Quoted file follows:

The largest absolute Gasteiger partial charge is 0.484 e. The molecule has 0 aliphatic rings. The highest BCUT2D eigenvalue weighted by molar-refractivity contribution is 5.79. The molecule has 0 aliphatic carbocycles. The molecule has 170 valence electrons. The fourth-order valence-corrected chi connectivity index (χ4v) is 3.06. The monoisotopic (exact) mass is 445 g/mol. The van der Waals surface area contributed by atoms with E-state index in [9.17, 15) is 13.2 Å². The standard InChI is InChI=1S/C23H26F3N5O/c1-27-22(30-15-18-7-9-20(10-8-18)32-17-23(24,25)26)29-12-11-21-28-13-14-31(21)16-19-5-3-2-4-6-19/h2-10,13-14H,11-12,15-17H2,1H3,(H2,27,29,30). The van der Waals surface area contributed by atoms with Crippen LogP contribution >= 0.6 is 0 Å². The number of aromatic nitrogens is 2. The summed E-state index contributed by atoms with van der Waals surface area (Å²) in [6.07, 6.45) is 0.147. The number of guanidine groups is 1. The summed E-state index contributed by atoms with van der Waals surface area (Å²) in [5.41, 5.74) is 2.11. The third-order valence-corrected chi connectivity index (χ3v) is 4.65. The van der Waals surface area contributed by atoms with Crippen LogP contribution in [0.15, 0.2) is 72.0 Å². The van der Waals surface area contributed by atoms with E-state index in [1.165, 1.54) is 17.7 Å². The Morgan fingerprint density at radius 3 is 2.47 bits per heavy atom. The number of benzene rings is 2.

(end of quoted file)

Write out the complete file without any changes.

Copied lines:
The largest absolute Gasteiger partial charge is 0.484 e. The molecule has 0 aliphatic rings. The highest BCUT2D eigenvalue weighted by molar-refractivity contribution is 5.79. The molecule has 0 aliphatic carbocycles. The molecule has 170 valence electrons. The fourth-order valence-corrected chi connectivity index (χ4v) is 3.06. The monoisotopic (exact) mass is 445 g/mol. The van der Waals surface area contributed by atoms with E-state index in [9.17, 15) is 13.2 Å². The standard InChI is InChI=1S/C23H26F3N5O/c1-27-22(30-15-18-7-9-20(10-8-18)32-17-23(24,25)26)29-12-11-21-28-13-14-31(21)16-19-5-3-2-4-6-19/h2-10,13-14H,11-12,15-17H2,1H3,(H2,27,29,30). The van der Waals surface area contributed by atoms with Crippen LogP contribution >= 0.6 is 0 Å². The number of aromatic nitrogens is 2. The summed E-state index contributed by atoms with van der Waals surface area (Å²) in [6.07, 6.45) is 0.147. The number of guanidine groups is 1. The summed E-state index contributed by atoms with van der Waals surface area (Å²) in [5.41, 5.74) is 2.11. The third-order valence-corrected chi connectivity index (χ3v) is 4.65. The van der Waals surface area contributed by atoms with Crippen LogP contribution in [0.15, 0.2) is 72.0 Å². The van der Waals surface area contributed by atoms with E-state index in [1.165, 1.54) is 17.7 Å². The Morgan fingerprint density at radius 3 is 2.47 bits per heavy atom. The number of benzene rings is 2.